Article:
Jubilee! at Bally's Las Vegas is the quintessential Vegas spectacular with big music, lavish scenery, complex stage mechanics, costumes by Bob Mackie and Pete Menefee, and, of course, the Strip's finest showgirls! The formula has proven successful for some 23 years, and now, it is replete with revamped illumination by Ken Billington and Jason Kantrowitz.

Jubilee! presented a unique challenge for the co-designers, particularly in terms of scheduling. The spectacular performs twice daily, six days a week, and the schedule was to be unaltered during the redesign process. To accommodate the performance schedule, Kantrowitz drafted a work schedule calling for a four-week program to get from original, to interim, to new Jubilee! The basic framework of the schedule called for an eight-hour workday followed by two 100-minute performances.

Chris Nelson, Bally's director of entertainment, attested to the challenge at hand. “The entire show had to be completely re-designed without canceling any performances,” he says. “Who better to do it than a team who understands Vegas entertainment, has many years experience with large casts, understands musical theatre, and can help us sink the Titanic twice nightly!”

It was determined that nearly every position and every light required reworking for the new design. A great deal of original instrumentation was still in use; Kleigl, Altman, and Berkey Colortran ellipsoidals were all replaced with new ETC Source Fours®. The schedule for this massive re-hanging, circuiting, coloring, and focusing was planned with the idea of completing a position per day. All of this work had to be finished by 5pm each day in order to have enough time to get the interim lighting working for the nightly performances. A typical day saw the crew arriving at 9am to strip a position bare and re-hang it to the new design specifications. This generally took the majority of the day, leaving a couple of hours for focusing. Most positions went through an inverse reduction — the number of fixtures decreased with the purpose of each fixture becoming more effective. For example, the front light went to a pink, and a color changer system fitted with scroller was added to give flexibility.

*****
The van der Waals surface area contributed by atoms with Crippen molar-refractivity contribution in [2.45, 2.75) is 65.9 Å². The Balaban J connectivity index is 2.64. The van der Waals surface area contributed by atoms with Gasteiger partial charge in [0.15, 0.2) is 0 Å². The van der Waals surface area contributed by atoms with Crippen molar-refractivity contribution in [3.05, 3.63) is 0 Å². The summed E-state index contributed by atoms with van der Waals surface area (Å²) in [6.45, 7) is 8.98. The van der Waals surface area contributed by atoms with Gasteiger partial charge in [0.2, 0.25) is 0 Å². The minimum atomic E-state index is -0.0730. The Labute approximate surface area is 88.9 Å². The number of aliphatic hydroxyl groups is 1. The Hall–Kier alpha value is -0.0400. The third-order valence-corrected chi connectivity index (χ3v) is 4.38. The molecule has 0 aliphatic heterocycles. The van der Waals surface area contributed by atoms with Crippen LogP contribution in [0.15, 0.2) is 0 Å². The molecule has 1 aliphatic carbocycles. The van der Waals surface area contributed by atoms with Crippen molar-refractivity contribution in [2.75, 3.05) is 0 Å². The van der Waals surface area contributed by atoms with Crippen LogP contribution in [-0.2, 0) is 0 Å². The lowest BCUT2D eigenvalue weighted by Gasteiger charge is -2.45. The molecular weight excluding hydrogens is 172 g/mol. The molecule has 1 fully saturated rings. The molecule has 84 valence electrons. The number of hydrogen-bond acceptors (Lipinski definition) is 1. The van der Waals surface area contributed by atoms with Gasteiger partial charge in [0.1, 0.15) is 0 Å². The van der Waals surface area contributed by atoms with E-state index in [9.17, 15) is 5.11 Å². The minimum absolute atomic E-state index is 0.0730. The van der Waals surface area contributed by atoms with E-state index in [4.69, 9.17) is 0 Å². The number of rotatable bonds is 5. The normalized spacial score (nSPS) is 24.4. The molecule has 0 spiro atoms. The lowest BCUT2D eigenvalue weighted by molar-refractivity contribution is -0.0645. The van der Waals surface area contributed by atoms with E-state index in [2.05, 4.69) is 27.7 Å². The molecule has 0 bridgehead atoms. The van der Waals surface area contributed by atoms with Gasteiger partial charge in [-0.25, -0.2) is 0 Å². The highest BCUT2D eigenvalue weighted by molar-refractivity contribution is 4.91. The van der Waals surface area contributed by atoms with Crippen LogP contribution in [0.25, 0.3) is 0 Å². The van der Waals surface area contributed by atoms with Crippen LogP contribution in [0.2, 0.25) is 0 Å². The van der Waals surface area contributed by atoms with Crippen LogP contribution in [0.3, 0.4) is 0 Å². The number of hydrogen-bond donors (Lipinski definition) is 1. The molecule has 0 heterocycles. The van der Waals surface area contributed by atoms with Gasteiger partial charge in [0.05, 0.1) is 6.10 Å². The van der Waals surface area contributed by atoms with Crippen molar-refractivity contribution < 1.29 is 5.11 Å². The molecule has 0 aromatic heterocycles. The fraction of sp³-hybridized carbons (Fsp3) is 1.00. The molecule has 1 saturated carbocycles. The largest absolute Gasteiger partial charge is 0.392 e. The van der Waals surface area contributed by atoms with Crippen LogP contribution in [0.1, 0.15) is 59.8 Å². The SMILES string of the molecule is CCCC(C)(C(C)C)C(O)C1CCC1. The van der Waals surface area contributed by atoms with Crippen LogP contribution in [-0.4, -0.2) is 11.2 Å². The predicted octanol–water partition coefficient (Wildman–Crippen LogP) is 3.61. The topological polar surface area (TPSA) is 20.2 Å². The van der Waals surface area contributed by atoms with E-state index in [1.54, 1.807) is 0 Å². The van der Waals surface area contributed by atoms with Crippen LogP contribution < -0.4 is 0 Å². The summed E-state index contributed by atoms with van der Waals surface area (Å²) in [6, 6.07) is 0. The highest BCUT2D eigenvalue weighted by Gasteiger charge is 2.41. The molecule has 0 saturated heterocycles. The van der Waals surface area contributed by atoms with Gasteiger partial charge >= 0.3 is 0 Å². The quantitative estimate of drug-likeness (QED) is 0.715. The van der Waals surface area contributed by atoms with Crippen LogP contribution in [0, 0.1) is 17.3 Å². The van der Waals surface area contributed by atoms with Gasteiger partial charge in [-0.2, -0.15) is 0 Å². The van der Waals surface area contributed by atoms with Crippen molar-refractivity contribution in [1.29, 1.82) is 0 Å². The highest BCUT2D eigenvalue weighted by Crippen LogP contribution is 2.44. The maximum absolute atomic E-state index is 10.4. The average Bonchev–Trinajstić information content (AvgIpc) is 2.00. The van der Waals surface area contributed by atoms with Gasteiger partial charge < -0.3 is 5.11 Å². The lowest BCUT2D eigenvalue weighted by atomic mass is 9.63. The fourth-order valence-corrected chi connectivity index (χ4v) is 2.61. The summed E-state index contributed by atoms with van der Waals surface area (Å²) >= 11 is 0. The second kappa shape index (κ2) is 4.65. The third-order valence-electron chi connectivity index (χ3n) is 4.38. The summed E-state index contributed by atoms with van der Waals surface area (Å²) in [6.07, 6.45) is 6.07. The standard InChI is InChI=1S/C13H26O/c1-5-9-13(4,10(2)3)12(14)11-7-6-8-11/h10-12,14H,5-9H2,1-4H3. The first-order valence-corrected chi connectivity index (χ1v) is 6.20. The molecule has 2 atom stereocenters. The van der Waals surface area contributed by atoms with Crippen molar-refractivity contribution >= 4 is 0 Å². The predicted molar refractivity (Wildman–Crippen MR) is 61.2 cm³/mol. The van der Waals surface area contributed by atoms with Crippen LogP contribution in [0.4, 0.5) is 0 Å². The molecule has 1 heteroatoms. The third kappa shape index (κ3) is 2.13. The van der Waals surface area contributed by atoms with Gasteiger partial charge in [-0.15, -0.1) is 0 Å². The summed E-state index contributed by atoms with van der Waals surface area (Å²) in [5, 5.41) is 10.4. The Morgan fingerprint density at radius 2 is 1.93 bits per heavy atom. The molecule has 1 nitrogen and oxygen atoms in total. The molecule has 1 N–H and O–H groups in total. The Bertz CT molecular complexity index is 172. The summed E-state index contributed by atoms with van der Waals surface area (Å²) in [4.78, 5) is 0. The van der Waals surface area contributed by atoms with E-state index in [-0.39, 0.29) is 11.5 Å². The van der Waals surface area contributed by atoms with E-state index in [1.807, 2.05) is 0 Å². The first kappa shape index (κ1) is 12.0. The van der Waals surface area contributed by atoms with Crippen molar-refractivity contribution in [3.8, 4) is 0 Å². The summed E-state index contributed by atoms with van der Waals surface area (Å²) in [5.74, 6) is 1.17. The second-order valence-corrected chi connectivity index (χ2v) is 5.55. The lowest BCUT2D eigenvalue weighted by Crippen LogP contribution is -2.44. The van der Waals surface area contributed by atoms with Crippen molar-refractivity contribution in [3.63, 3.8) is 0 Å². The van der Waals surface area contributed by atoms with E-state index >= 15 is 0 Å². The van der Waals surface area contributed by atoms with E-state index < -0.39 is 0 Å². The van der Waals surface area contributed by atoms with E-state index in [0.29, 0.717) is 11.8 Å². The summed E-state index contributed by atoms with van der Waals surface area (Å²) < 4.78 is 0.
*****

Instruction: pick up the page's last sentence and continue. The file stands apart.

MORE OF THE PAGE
The focus was typically completed behind the show curtain while the audience entered for the first nightly performance, leaving no time to re-cue the new lights for the evening's shows. This was the greatest challenge for the team — creating interim cues to make it through the equipment change over the course of the day. To do this, they relied on Jubilee!'s robust control package, with an ETC Obsession II® 4000 handling dimmer and scroller channels and the moving lights controlled by a Flying Pig Systems Wholehog® II console. All DMX was routed via Ethernet using a Pathway Connectivity Pathport system. The best way of dealing with the old and new show information on the Obsession II was to move all of the old show's levels from the 1 to 800 range of channels to the higher 1,000 to 1,800 range. This allowed the design team to keep the old show running, while moving the new lights into the new show's channels as the positions were completed daily. Eventually, all of the old show channels above 1,000 would be cleared, leaving only new show data in the under 1,000 range.

The process of creating these interim cues was worked through on the second Obsession II console. Associate designer Jim Milkey made extensive use of the console's selective channel display; only the old show channels were recalled in preview. Three quarters of the translations were handled by Obsession II's “Replace with” command. The decidedly more complex translations were handled on paper, with each “Movefade” instruction handwritten on spreadsheet-style track sheets. The translations proved numerically intensive, particularly in the aforementioned example with the front light, where entire systems were reduced to the use of one pink color system and one scroller system.

For the translations, Billington used Milkey's selective channel track sheets to evaluate what each old light was doing and decide how to have the new lights appear likewise. This effort ensured that the show would be lit similarly to how it had been in the past for each night's performances. The re-patched, translated interim cues for that day's changing positions were then loaded into the primary console in time for the performances. This was the first opportunity to see the results of the cue translations live on stage. Fortunately, most of the interim cues were successful.

Set electrics are an enormous undertaking in Jubilee! Fortunately, head electrician Louis Bradfield has been with the theatre for 31 years. He personally constructed much of the electrics and control systems. The massive showbiz scenery contains some 45,000 6S6 and G2 lamps, controlled by 20 custom controllers designed by Bradfield. The lamps chase stunningly and are not seen on such a scale anywhere else.